“Complete lies.. the only altercation was a MOM pushing a 2A woman for video taping. As for room 303, it was cleared in the beginning because EVERY MOM put items on all the seats to save them for their own group. The officers cleared the room and then let people in as they were in line. Once the room was at capacity it was appx 12 Red shirts, 30 Yellow, whatever the capacity of the room was. Stop trying to spread lies.”

Michael, no last name given, writes,

“There was no harassment. People on both sides were very respectful of one another and it was a pleasure to see such healthy discourse take place, even though many women in red were paid to be there. It was a controlled assembly that resulted in over 1500 citizens and zero problems.” [emphasis mine]

M V writes, Yoda-like,

“Evidence, you lack it. Show a single photo or video of any harassment, abuse or bad conduct. If you can’t then printing this is irresponsible and borderline libel.”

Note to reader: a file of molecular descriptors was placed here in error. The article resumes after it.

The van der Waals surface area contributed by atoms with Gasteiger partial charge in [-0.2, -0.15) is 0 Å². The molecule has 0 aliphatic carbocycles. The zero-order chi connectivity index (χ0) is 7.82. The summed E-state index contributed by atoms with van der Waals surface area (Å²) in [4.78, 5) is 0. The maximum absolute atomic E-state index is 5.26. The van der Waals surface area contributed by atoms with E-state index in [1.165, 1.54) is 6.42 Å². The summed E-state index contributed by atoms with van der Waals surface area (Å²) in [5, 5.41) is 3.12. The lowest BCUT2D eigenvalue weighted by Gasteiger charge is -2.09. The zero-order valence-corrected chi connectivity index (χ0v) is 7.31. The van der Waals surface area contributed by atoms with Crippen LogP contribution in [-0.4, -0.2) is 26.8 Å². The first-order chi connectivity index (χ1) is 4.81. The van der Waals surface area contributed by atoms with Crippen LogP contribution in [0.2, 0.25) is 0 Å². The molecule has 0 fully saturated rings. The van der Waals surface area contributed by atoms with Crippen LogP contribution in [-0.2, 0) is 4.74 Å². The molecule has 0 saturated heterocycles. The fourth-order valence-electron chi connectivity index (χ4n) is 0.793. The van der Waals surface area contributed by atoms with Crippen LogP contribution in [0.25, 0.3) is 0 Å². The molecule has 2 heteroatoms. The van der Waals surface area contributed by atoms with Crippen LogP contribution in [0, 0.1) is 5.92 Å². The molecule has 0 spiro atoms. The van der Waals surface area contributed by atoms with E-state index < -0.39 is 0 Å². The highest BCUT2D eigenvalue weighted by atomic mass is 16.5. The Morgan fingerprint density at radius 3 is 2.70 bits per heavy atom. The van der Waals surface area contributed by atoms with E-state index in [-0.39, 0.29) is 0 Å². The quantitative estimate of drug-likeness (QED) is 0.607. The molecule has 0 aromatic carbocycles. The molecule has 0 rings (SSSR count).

Chris Harding writes,

“This is funny. When liberals get upset and know they are losing the fight, they try and make us all look bad. They did the same thing when Trump won office. All they do is accuse people and cry, running to a safe place. I think Starbucks has hot cocoa for you guys and Staples has plenty of safety pins. Now stop making nonsense stories and put your big girl/boy pants on and take it. Everyone please don’t bother on this bologna, it was a very peaceful and wonderful time. I actually spoke with a few women in red and we had a peaceful talk. Just because two people don’t agree on something doesn’t make one another a bad person.”

Jason, no last name given, writes,

“So… until you have your facts straight— piss off you ignorant f*ck.”

1b. Despite the strong political backing the red flag bills have received from Governor Gina Raimondo, Speaker of the House Nicholas Mattiello (Democrat, District 15, Cranston) and Senate President Dominick Ruggerio (Democrat, District 4, Providence), civil libertarians have expressed concerns.